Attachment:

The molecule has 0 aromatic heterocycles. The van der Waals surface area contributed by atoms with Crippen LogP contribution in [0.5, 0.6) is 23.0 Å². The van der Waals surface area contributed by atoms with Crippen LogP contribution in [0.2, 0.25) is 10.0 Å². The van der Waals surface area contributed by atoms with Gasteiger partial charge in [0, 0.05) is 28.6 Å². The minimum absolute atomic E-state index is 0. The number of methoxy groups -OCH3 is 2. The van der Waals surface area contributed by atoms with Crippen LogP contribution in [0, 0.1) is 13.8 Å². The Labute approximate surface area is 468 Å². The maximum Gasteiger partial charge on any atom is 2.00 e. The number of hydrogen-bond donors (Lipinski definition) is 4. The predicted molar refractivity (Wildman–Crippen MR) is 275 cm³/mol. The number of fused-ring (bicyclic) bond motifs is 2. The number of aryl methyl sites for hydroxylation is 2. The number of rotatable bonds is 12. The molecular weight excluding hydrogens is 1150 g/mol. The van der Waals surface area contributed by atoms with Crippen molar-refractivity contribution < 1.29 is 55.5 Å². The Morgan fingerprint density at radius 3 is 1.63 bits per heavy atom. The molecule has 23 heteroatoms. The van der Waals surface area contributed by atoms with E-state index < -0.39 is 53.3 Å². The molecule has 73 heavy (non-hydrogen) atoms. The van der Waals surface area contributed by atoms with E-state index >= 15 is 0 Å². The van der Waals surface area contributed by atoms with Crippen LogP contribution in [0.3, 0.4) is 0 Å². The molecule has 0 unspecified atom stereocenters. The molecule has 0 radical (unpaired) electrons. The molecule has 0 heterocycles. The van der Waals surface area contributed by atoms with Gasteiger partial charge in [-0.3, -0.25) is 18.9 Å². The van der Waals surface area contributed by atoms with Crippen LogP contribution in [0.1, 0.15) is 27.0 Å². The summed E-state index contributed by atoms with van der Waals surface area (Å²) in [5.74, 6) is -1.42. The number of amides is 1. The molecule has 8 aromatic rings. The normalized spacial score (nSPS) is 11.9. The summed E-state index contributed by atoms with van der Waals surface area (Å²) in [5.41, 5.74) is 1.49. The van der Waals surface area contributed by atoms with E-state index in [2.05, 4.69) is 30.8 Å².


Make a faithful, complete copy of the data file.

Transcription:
The molecule has 0 aromatic heterocycles. The van der Waals surface area contributed by atoms with Crippen LogP contribution in [0.5, 0.6) is 23.0 Å². The van der Waals surface area contributed by atoms with Crippen LogP contribution in [0.2, 0.25) is 10.0 Å². The van der Waals surface area contributed by atoms with Gasteiger partial charge in [0, 0.05) is 28.6 Å². The minimum absolute atomic E-state index is 0. The number of methoxy groups -OCH3 is 2. The van der Waals surface area contributed by atoms with Crippen LogP contribution in [0, 0.1) is 13.8 Å². The Labute approximate surface area is 468 Å². The maximum Gasteiger partial charge on any atom is 2.00 e. The number of hydrogen-bond donors (Lipinski definition) is 4. The predicted molar refractivity (Wildman–Crippen MR) is 275 cm³/mol. The number of fused-ring (bicyclic) bond motifs is 2. The number of aryl methyl sites for hydroxylation is 2. The number of rotatable bonds is 12. The molecular weight excluding hydrogens is 1150 g/mol. The van der Waals surface area contributed by atoms with Crippen molar-refractivity contribution < 1.29 is 55.5 Å². The Morgan fingerprint density at radius 3 is 1.63 bits per heavy atom. The molecule has 23 heteroatoms. The van der Waals surface area contributed by atoms with E-state index < -0.39 is 53.3 Å². The molecule has 73 heavy (non-hydrogen) atoms. The van der Waals surface area contributed by atoms with E-state index >= 15 is 0 Å². The van der Waals surface area contributed by atoms with Crippen LogP contribution in [0.3, 0.4) is 0 Å². The molecule has 0 unspecified atom stereocenters. The molecule has 0 radical (unpaired) electrons. The molecule has 0 heterocycles. The van der Waals surface area contributed by atoms with Gasteiger partial charge in [-0.3, -0.25) is 18.9 Å². The van der Waals surface area contributed by atoms with Crippen LogP contribution in [0.1, 0.15) is 27.0 Å². The summed E-state index contributed by atoms with van der Waals surface area (Å²) in [5.74, 6) is -1.42. The number of amides is 1. The molecule has 8 aromatic rings. The normalized spacial score (nSPS) is 11.9. The summed E-state index contributed by atoms with van der Waals surface area (Å²) in [5.41, 5.74) is 1.49. The van der Waals surface area contributed by atoms with E-state index in [2.05, 4.69) is 30.8 Å².